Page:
Aug 02, 2018Jackson Hole Buffalo Meat Admin

Funny you should ask! This is one of the most common questions we get, and we are happy to clarify. Technically, calling a bison a buffalo is inaccurate, but it has been going on for a long time, all the way back to the first trappers and fur traders who explored the American West. According to Wikipedia:

Samuel de Champlainapplied the term buffalo (buffles in French) to the bison in 1616 (published 1619), after seeing skins and a drawing shown to him by members of the Nipissing First Nation, who said they travelled forty days (from east of Lake Huron) to trade with another nation who hunted the animals.[15] 
In English usage, the term 
buffalo dates to 1625 in North America, when the term was first recorded for the American mammal.[16]
 The word buffalo is derived from the French “bœuf,” a name given to bison when French fur trappers working in the US in the early 1600s saw the animals. The word bœuf came from what the French knew as true buffalo, animals living in Africa and Asia.[17] The term bison was first recorded in 1774,[18] and is the correct scientific terminology.

Because of this initial confusion, the interchangeable use of the names "buffalo" and "bison" often causes folks to scratch their heads, but we don't worry too much about it. We've been using both since 1947, and if anyone has a problem with it, they can take it up with the fur trappers!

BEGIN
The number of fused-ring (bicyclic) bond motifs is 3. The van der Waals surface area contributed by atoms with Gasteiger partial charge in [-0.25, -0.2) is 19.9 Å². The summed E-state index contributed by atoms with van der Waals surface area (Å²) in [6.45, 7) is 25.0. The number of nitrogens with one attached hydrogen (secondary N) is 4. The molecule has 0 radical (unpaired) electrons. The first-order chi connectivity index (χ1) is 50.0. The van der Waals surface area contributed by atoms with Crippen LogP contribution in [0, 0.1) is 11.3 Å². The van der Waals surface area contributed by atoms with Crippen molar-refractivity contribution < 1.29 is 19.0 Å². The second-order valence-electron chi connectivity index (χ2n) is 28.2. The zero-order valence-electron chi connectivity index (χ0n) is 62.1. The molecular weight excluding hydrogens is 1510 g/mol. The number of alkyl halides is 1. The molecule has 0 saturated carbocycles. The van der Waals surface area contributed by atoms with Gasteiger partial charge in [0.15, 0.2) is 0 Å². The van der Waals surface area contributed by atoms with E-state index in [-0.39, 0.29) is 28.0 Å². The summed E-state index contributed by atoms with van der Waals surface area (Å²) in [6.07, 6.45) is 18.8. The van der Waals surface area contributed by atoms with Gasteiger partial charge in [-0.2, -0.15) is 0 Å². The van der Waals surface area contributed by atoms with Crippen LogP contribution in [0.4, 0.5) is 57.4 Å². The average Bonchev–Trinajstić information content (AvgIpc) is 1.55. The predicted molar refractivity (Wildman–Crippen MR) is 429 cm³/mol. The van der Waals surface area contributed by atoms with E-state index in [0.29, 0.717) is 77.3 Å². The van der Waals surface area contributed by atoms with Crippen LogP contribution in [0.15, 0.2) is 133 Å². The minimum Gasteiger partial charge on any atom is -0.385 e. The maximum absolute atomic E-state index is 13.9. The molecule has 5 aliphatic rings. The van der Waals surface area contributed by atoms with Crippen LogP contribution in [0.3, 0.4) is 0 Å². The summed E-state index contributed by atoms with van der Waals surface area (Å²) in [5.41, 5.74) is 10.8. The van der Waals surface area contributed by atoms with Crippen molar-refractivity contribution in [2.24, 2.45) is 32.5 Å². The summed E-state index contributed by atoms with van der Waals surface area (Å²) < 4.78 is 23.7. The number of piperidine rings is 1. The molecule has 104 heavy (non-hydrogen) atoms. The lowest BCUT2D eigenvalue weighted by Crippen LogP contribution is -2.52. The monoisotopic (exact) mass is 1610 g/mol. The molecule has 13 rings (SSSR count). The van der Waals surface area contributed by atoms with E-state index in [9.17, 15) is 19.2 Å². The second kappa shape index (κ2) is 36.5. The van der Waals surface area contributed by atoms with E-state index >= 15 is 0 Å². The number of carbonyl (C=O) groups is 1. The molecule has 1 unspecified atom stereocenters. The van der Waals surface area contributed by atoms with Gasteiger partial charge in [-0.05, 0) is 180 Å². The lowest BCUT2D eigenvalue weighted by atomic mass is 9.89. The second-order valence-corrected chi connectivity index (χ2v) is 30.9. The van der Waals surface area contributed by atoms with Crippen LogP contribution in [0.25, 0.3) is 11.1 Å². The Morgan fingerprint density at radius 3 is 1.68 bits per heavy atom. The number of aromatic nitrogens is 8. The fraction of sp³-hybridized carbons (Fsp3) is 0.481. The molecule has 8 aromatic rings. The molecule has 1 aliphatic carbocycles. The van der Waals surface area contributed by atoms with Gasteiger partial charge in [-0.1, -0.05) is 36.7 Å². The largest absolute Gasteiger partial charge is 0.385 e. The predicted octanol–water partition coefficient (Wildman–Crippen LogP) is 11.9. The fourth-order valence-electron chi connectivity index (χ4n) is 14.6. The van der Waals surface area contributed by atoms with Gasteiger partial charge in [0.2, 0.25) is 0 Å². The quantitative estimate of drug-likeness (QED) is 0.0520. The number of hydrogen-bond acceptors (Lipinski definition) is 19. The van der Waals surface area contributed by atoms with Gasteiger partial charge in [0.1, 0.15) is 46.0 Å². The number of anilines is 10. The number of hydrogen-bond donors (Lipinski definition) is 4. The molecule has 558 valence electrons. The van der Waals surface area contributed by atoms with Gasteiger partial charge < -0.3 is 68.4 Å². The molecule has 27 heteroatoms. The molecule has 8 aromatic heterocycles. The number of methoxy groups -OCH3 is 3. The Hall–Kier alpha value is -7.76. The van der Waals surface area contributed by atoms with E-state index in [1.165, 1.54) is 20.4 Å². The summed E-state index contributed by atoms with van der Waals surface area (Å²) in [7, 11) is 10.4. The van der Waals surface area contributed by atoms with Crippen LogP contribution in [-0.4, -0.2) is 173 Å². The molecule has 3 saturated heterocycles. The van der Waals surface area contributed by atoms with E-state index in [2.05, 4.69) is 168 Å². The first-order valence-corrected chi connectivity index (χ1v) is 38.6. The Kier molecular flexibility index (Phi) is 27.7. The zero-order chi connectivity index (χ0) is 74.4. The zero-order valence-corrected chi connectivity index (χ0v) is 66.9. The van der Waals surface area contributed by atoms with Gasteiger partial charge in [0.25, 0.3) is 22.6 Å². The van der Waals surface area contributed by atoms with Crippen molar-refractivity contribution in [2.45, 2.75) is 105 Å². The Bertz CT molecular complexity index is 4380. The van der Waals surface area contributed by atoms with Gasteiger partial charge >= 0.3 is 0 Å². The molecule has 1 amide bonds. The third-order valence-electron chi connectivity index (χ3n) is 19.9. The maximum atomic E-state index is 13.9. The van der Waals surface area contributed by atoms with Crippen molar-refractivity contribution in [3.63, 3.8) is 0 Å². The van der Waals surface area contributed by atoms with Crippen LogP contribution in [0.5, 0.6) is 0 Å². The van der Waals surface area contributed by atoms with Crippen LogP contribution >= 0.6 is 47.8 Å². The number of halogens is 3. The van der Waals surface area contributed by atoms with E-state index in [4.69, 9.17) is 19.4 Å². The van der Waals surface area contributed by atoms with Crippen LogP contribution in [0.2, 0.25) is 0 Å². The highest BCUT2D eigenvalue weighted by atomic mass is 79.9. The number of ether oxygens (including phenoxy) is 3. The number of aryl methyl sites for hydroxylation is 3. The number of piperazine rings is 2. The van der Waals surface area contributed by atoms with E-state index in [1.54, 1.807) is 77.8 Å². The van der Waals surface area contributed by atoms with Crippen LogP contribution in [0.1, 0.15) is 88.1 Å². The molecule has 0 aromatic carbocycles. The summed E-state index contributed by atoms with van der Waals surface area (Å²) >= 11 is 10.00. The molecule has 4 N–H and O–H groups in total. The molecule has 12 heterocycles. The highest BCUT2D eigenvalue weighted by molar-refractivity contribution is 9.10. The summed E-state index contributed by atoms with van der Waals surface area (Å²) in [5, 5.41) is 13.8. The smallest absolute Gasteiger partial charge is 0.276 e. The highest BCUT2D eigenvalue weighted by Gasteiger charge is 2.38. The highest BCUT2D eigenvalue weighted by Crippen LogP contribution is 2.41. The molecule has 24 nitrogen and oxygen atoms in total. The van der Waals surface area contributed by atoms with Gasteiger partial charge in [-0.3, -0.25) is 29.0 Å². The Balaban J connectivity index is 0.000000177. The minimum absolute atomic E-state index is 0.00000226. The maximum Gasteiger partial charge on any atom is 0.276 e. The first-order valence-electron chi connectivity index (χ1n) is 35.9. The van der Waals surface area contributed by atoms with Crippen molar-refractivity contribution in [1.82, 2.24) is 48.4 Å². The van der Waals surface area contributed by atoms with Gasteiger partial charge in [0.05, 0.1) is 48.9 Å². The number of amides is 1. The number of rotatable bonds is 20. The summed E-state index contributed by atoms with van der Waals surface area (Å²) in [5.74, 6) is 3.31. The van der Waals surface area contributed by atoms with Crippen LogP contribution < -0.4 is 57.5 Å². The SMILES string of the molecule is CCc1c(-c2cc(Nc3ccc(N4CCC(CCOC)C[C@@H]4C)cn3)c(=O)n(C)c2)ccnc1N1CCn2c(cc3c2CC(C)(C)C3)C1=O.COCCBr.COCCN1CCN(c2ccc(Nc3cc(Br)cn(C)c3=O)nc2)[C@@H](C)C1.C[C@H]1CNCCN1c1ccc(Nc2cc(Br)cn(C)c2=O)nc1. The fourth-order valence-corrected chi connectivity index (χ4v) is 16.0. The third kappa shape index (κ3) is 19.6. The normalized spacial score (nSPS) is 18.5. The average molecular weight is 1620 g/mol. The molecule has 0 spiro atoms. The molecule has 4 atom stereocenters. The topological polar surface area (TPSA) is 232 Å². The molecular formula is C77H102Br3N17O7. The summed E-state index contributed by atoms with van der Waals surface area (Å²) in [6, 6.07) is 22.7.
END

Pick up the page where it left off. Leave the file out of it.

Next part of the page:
Fun facts:

North American bison have a beard, while their Asian relatives don’t, and American Bison can live in really cold places, like Wyoming!

A buffalo's daily schedule involves two-hour periods of grazing, resting, and cud chewing, then moving to a new location to graze again.

Bison can jump close to 6 feet vertically, and run 35–45 mph when agitated.

Buffalo live in maternal herds, with the oldest and most experienced female leading, with young calves and older animals, including some bulls making up the rest. Mature males live either alone or in bachelor herds, only joining the larger herds at breeding time.


Today, American Bison are thriving due to smart management and breeding efforts and restoration of their native grazing land. By purchasing our free-range, all-natural Buffalo (yes we know...Bison) meat, you are helping to continue a tradition that has been a way of life here in the Mountain West for hundreds of years. 



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